INDIANAPOLIS, Ind. — Indiana state law requires drivers to give the right of way to a funeral procession. However, some funeral escorts in Indianapolis say that doesn’t always happen.
“Once I get out in the intersection here I’m trying to shut down the northbound traffic,” said funeral escort Shane Skeen, while pointing to the video on his laptop. “I can see this car not stopping, that’s why I didn’t turn my siren off.”
The video was taken last month in downtown Indy. It shows a car flying through an intersection, just seconds before the procession makes its way through.
“Just because the light was green, they didn’t want to stop,” Skeen said. “That could’ve been horrible.”
Skeen has worked as a rider for Indianapolis Funeral Escort Service for the past nine months. Skeen says in that time alone, he’s already witnessed one of his partners get hit.
“It’s really scary,” Skeen said. “But that’s part of the paycheck.”
The company works with 82 funeral homes and escorts nearly 200 funerals a month.
In 2018, four of their riders were hit while on the job.
One of those was the owner, Gary Harriman, who was knocked off his motorcycle and sent to the hospital.
“Just because he didn’t want to wait for a procession to pass,” Harriman said about the driver that hit him. “That’s all it was.”
State law requires funeral escorts to be clearly marked, and allows them to have flashing lights to get the right of way at an intersection. The law also requires drivers to give a procession the right of way, and prohibits passing a procession on the right hand side.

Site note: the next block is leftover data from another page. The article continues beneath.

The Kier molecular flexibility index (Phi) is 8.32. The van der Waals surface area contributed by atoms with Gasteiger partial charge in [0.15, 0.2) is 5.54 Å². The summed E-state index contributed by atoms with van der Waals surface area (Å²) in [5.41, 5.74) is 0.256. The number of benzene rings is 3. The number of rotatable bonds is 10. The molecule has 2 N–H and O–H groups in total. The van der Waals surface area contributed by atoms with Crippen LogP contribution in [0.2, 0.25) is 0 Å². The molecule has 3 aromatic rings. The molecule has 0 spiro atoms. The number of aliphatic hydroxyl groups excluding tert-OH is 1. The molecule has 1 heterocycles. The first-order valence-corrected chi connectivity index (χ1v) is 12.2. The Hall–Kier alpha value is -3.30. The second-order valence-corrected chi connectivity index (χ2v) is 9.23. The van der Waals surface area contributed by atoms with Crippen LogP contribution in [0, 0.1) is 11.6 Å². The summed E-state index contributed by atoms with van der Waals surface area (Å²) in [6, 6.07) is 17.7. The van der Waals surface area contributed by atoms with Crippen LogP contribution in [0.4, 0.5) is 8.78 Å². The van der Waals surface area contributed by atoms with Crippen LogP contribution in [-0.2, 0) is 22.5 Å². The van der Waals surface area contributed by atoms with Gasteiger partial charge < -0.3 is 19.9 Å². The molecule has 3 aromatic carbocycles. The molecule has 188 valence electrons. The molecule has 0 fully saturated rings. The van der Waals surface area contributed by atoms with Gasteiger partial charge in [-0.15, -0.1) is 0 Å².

“The law is there, we don’t need another one,” said Harriman, who previously spent 34 years working as an IMPD officer. “Just obey the one we’ve got.”
In 2017, one of the company’s riders was hit and killed while leading a funeral procession on the near north side. The driver of the car was sentenced to three years in prison.
“It’s pretty devastating when you get that call,” Harriman said. “I don’t want to do it again.”
While discussing the handful of videos he’s collected in the past month alone, Skeen said he is thankful they were all just close calls.
However, without the help from drivers, he fears next time could have a much different outcome.
“If it’s a funeral procession for someone in their family, they would want the same courtesy,” Skeen said. “It doesn’t take us that long to get through an intersection. Just please help give us a break.”
Indianapolis Funeral Escort Service uses mainly motorcycles, and has 18 part-time riders.
Harriman says he’s starting to use off-duty police officers to help with processions.
Drivers can be fined up to $500 for disregarding the funeral procession laws.